I'm bringing the APR (Apache Portable Runtime) up for consideration as
the implementation of lib/System again. For those not familiar with it,
APR is the portability library used by the Apache Group and others in
open source projects such as HTTPD and Subversion. While its relatively
new, it is quickly gaining mind share and it provides lots of features
and supports numerous platforms today. For more details you can check
Our use of APR would be limited to the lib/System library. That is, we
would provide very thin C++ veneers on top of APR's C interface that
match the current lib/System and lib/Support APIs.
Since an APR implementation would get lib/System "done" on all our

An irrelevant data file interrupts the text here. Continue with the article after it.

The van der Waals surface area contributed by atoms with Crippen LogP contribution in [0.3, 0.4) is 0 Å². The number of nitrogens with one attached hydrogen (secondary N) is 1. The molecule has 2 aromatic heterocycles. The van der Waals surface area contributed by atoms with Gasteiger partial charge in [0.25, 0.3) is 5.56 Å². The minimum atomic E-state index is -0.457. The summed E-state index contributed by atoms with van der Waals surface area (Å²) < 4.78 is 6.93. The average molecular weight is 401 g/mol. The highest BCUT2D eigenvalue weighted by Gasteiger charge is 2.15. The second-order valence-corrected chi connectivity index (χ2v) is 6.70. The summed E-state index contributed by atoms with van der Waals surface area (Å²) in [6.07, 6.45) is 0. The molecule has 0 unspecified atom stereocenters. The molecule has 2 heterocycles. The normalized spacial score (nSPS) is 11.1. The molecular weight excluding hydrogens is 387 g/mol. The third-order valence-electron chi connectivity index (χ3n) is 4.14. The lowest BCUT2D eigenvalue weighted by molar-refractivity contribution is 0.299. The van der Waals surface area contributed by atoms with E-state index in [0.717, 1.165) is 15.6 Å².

platforms much faster than the current approach, I'd like to know if
anyone has any objections. Briefly, here's the upside/downside:
* Get lib/System implemented on all platforms faster
* Avoid maintaining complicated platform independence code (the
gust of lib/System) so that our attention is not diverted from
compiler tool building.
* Faster bug fixing in this area because other developers are
working on it.
* Faster support for new platforms because other developers are
working on it.
* Makes LLVM dependent on a third party library
* Makes LLVM platform support dependent on
* Error handling in APR is somewhat strange and it could be quite
difficult for us to continue to meet the "throw std::string"
approach we have today.
Silence on this issue will be taken as tacit approval. If you have any
objections/thoughts/questions, please post them so we can discuss.